Production volume in the securitization market was low last week, as market participants came off of the third quarter's end and a holiday weekend. Still, distressed-debt funds and choosy investors kicked up enough dust to let the market know they would be choosy about the kinds of debt they buy, at least for the time being.
"The market is on much firmer footing as real money investors again put cash to work in various sectors," analysts at Deutsche Bank Securities wrote in a recent report. "Investors looking for relative value opportunities are targeting cards, autos, student loans (private and FFELP), AAA'/AA' HEQs, and seasoned bonds. All these sectors offer significant pickups from historical averages after widening dramatically during the August/ September credit crunch."
Market sources concurred. As one trader noted, investors are still worried that house price appreciation statistics could be negative enough to continue to affect double-A and single-A HEL trades. For the time being, most are content to shop around for attractive premiums on high-quality triple-A-rated MBS.
"Buying triple-As is easy, but anything below triple-As, to the market's eye, is a problem," a source said. Despite their misgivings about the credit quality of certain mortgage-backed securities, a lot of investors are looking to play the role of liquidity provider and deploy capital raised by distressed-debt funds, as well as the traditional sources of liquidity.
The Ellington Loan Acquisition Trust was one such transaction that waded back into the ABS market, and investors appeared to express that bargain-hunting mindset as they bought up a lot of the deal's top-rated securities. According to preliminary pricing information, the triple-A-rated, two-year tranche priced at about one-month Libor plus 90 basis points, about five points wide of guidance levels. Another triple-A tranche, with a duration of 7.6 years, priced at one-month Libor plus 150 basis points, also wider than guidance, which was at 135 basis points over the benchmark.
The story was slightly reversed on the single-A tranches, according to preliminary data. The five-year tranche - rated A2' and A' by Moody's Investors Service and Standard & Poor's, respectively - priced at 200 basis points over, after its guidance was talked at 500 basis points over the benchmark. Just below it in the waterfall, the tranche rated A3'/A' by Moody's and S&P, respectively, priced at 185 basis points over one-month Libor. Guidance was originally at 600 basis points.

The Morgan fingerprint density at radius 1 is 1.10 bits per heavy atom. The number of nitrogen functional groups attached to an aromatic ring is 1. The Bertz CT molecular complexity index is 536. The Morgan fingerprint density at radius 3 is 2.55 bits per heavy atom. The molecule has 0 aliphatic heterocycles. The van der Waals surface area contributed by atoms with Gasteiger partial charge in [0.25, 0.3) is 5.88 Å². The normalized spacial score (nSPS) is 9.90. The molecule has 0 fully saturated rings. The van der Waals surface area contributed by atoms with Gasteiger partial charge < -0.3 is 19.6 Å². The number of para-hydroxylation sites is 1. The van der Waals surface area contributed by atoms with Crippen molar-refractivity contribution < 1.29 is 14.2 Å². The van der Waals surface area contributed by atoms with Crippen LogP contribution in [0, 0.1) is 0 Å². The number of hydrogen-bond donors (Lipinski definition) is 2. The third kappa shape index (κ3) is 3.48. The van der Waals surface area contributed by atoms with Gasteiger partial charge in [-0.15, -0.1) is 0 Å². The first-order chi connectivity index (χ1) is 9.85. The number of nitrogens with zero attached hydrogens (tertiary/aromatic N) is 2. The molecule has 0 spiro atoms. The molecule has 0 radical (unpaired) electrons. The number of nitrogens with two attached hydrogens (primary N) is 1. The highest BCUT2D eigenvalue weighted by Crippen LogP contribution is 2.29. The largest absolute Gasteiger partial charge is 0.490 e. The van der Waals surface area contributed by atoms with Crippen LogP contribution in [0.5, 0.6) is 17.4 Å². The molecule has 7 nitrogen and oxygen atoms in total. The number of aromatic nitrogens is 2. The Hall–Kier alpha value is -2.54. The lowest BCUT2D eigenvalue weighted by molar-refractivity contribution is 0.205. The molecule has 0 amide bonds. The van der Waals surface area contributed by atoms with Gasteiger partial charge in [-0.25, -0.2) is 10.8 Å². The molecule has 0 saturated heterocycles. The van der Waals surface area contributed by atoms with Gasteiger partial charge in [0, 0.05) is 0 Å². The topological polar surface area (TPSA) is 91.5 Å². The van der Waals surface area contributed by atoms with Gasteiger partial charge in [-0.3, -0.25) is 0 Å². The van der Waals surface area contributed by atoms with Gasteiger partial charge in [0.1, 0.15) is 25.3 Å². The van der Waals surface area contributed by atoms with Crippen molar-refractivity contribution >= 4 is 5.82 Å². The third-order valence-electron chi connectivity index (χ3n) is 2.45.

"Business is getting better and better, and you do have significant tiering," said one trader.
While the MBS market begins to regain its footing, consumer ABS assets continue to enjoy strong support from investors.
One trader noticed that asset-backed paper pegged against fixed-rate benchmarks was doing very well, especially after the Federal Reserve cut is fed funds rate by 50 basis points recently.
Late last week, the $2 billion Chase Issuance Trust, a credit-card deal managed by JPMorgan Securities, priced its five-year notes at 28 basis points over Swaps. It was unclear exactly how that deal stacked up against the $1.1 billion American Express Credit Account Master Trust, led by Deutsche Bank Securities and JPMorgan Securities. The triple-A bonds in that deal priced at one-month Libor plus 30 basis points, while the single-A tranche came in at the same benchmark, plus 70 basis points.
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